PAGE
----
It's no secret that Death Valley, Calif., is one of the hottest, most unforgiving places on Earth come summertime. July 10 is the 100th anniversary of the hottest temperature ever recorded on the planet — 134 degrees Fahrenheit — and the heat is drawing tourists from all over the world to Death Valley.
Like Terminal 5 at London Heathrow Airport, Death Valley becomes a melting pot of foreign accents. On a recent afternoon, Belgian tourist Yan Klassens admires the view of the Badlands from Zabriskie Point, describing it as "nice, awesome and colorful."
The search for true relaxation can be a taxing one. You take some time off to get away thinking of paradise and then harsh reality sets in. That's the sort of experience we're chronicling this summer in a series we call...
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ROBERT SIEGEL, HOST:
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JIM MCLAUGHLIN: Hi, my name is Jim McLaughlin, and I live in Hershey, Pennsylvania. My wife, my sister, and our combined four children...
About three dozen men dressed in Confederate Army uniforms woke Wednesday morning on historical campgrounds at the iconic Gettysburg battlefield. Soggy from the night's rain, they warmed themselves by the fire and cooked up bacon and potatoes.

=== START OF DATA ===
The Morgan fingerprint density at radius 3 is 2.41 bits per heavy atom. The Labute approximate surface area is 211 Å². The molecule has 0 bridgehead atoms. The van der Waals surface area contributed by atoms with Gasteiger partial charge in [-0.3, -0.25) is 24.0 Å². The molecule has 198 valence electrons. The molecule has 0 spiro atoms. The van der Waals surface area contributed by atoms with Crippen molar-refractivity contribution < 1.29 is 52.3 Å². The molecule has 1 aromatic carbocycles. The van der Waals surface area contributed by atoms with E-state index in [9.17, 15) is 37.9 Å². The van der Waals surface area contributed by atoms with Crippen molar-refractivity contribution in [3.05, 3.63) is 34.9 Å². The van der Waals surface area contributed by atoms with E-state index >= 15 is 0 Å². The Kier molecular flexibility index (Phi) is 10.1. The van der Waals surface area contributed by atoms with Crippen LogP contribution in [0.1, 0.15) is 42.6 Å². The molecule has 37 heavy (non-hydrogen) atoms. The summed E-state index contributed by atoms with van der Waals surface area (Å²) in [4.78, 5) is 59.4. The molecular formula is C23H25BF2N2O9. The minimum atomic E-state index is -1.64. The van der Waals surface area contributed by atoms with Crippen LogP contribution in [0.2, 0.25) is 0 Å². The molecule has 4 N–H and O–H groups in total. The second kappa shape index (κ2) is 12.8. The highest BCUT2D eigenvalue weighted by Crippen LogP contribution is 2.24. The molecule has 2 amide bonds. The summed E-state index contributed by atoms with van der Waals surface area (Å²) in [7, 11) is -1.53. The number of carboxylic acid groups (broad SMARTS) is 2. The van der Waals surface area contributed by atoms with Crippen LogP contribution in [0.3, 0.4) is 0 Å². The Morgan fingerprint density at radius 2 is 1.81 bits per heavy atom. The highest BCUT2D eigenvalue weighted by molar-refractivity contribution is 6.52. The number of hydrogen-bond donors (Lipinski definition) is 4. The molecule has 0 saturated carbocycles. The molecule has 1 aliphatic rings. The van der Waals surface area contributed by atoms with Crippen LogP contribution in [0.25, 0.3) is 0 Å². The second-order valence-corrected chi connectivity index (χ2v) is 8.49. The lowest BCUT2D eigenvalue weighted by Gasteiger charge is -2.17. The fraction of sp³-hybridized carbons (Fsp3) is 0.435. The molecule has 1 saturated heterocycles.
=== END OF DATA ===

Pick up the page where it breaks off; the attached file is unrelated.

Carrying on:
The re-enactors joined hundreds of others camping out to show visitors what life may have been like for Civil War soldiers. It's part of a huge display the National Parks Service is putting on to mark the Battle of Gettysburg's 150th anniversary.
Good morning. I'm Renee Montagne. This summer, Death Valley is a really hot tourist destination. Record-breaking temperatures are drawing crowds of visitors, where they're frying eggs on sidewalks and posing next to a big, unofficial thermometer showing temperatures as high as 132 degrees. Another draw is the aptly named Furnace Creek. Next Wednesday, it will celebrate the 100th anniversary of the hottest recorded temperature on the planet there, 134 degrees. It's MORNING EDITION. Transcript provided by NPR, Copyright NPR.